|Assumed office |
|Constituency||Lisburn and Castlereagh City Council|
November 2015 – April 2016
|Constituency||Industrial and Commercial Panel|
Belfast, Northern Ireland
|Political party||SDLP (since 2018)|
|Sinn Féin (1998–2001)|
Republican Network for Unity (early 2010)
Máiría Cahill ([ˈmˠaːɾʲiə]; born 1981) is an Irish politician. In October 2014, she waived anonymity as a complainant in a sexual abuse case to tell of her claims of being abused as a teenager by a Provisional IRA member and allegations of being subjected to an IRA internal investigation which forced her to confront her abuser. The documentary, A Woman Alone with the IRA, prompted a review of Public Prosecution Service conduct in three cases related to Cahill's allegations. In October 2015, the Labour Party announced Cahill had joined the party and she would be its candidate for election to Seanad Éireann. Cahill was elected as a Senator in November 2015 on the first count, with 122 first preferences out of 188 valid votes from Oireachtas members. In July 2018 she joined Northern Ireland's Social Democratic and Labour Party.
Early life and family
Cahill was born in 1981 in West Belfast into a prominent republican extended family. Her great-uncle Joe Cahill was one of the founders and chief of staff of the Provisional IRA in the 1970s. She is a cousin of both Siobhán O'Hanlon, a prominent republican activist in the IRA and later in Sinn Féin until her death in 2006, and her sister Eilis O'Hanlon, a political commentator for the Irish Independent and critic of both the IRA and Sinn Féin. Cahill has also claimed her grandfather recruited Gerry Adams into the IRA.
Cahill joined the Irish Labour Party in 2015 and was a senator from November 2015 to April 2016.
In January 2010 Cahill went public in a Sunday Tribune interview that, between 1997 and 1998, she had been raped by an IRA member. She was aged 16–17 during this period. In October–November 1999 the IRA held an internal inquiry into the matter and in March 2000 she was forced to attend a face-to-face confrontation with the IRA member. The "trial" was inconclusive. In July 2000 Cahill learned that two other women in her extended family had also accused the same man of abuse and that the IRA had also interviewed them.
Shortly after her interview with the Sunday Tribune Cahill reported her allegations to the PSNI, leading to three prosecutions brought against the alleged rapist and those alleged to have been involved in the IRA inquiry. All charges were eventually dropped and the accused rapist acquitted after Ms Cahill withdrew her evidence in May 2014, citing her loss of confidence in the conduct of the prosecutions.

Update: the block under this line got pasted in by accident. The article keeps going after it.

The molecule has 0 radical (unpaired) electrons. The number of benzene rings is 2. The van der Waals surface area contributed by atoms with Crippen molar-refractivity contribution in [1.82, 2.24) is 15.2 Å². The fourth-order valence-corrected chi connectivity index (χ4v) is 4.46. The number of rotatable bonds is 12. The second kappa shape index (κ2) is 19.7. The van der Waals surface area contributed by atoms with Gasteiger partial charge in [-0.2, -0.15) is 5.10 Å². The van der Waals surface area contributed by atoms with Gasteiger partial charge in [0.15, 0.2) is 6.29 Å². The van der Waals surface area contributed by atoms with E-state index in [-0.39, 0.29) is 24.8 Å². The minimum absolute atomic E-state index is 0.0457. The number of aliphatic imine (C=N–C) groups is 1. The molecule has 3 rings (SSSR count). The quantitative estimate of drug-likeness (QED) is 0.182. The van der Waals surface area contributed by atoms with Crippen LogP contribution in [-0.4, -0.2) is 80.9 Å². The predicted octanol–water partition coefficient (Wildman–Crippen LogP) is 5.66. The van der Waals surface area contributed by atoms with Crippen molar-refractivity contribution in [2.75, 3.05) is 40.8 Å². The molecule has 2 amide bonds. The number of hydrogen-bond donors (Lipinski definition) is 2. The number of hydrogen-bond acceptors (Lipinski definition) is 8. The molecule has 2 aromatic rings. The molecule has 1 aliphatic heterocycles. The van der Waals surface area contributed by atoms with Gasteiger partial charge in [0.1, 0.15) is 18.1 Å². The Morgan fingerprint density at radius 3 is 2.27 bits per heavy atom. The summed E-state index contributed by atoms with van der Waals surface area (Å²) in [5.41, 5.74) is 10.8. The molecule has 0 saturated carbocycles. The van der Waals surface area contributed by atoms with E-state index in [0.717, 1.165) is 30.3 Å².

In October 2014, Cahill told of her objections to the IRA inquiry and loss of confidence in the prosecutions in the documentary, 'A Woman Alone with the IRA'. The documentary and public controversy prompted the Director of Public Prosecutions, Barra McGrory QC, to request a review of Public Prosecution Service's (PPS) conduct in the three cases related to Cahill's allegations. The programme has since won several awards for BBC NI Spotlight and reporter Jennifer O'Leary, including the Royal Television Society's Scoop of the Year, and an award from Amnesty International for excellent reporting in its Nations or Regions category.
The former Director of Public Prosecutions (DPP) for England and Wales, Keir Starmer, was appointed to conduct a review of the Cahill cases. He found the Public Prosecution Service had failed all three victims. The Director of Public Prosecutions publicly apologised to Mairia Cahill in May 2015 citing 'I wish to make clear that no fault or blame attaches to Mairia Cahill. The Public Prosecution Service let you down, and for that I am sorry'.
Leaving Sinn Féin
Cahill quit Sinn Féin in 2001 when she moved to America. She later returned and worked on two election campaigns for the party before growing dissilusioned at her treatment and leaving for good.
Cahill was in 2010 a member (and National Secretary) of Republican Network for Unity (RNU), an anti-policing political pressure group. Cahill stated she joined while 'at a vulnerable period' of her life and argued against 'outside influences' while a member and left the group.
In February 2015, Cahill received a James Larkin Thirst for Justice award from the Irish Labour Party. In November 2015, she received a Special Recognition Award in The Irish Tatler's Woman of the Year Awards. Since becoming a public figure, Cahill has written as a political commentator for the Irish Independent and Belfast Telegraph, both part of the Independent News & Media group.
In October 2015, Labour Party leader Joan Burton announced Cahill had joined the party and she, along with her deputy Alan Kelly, would put her forward as the party's nominee in a by-election to Seanad Éireann's Industrial and Commercial Panel. The by-election had been occasioned by the resignation of Sen. Jimmy Harte due to illness. Cahill secured the party's nomination unopposed and won the election in November 2015 on the first count, with 122 first preferences out of 188 valid votes from Oireachtas members.
Cahill was criticised by Senator David Norris for failing to satisfactorily answer questions on her links to dissident republican groups and for failing to take part in media debates with other candidates.
Cahill and the Labour Party were also criticised by Catherine McCartney, sister of murder victim Robert McCartney, for her links with the dissident republican group the RNU.
In a March 2016 interview with Catherine Shanahan of the Irish Examiner, Kathleen Lynch, a former Labour party TD and Minister of state, stated she had no idea as to why Cahill was chosen as the party's by-election candidate.
Cahill did not contest the 2016 Seanad elections.
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- O'Connell, Hugh (21 March 2016). "'So obsessed with publicity': Outgoing Labour minister's parting shot at Leo". TheJournal.ie.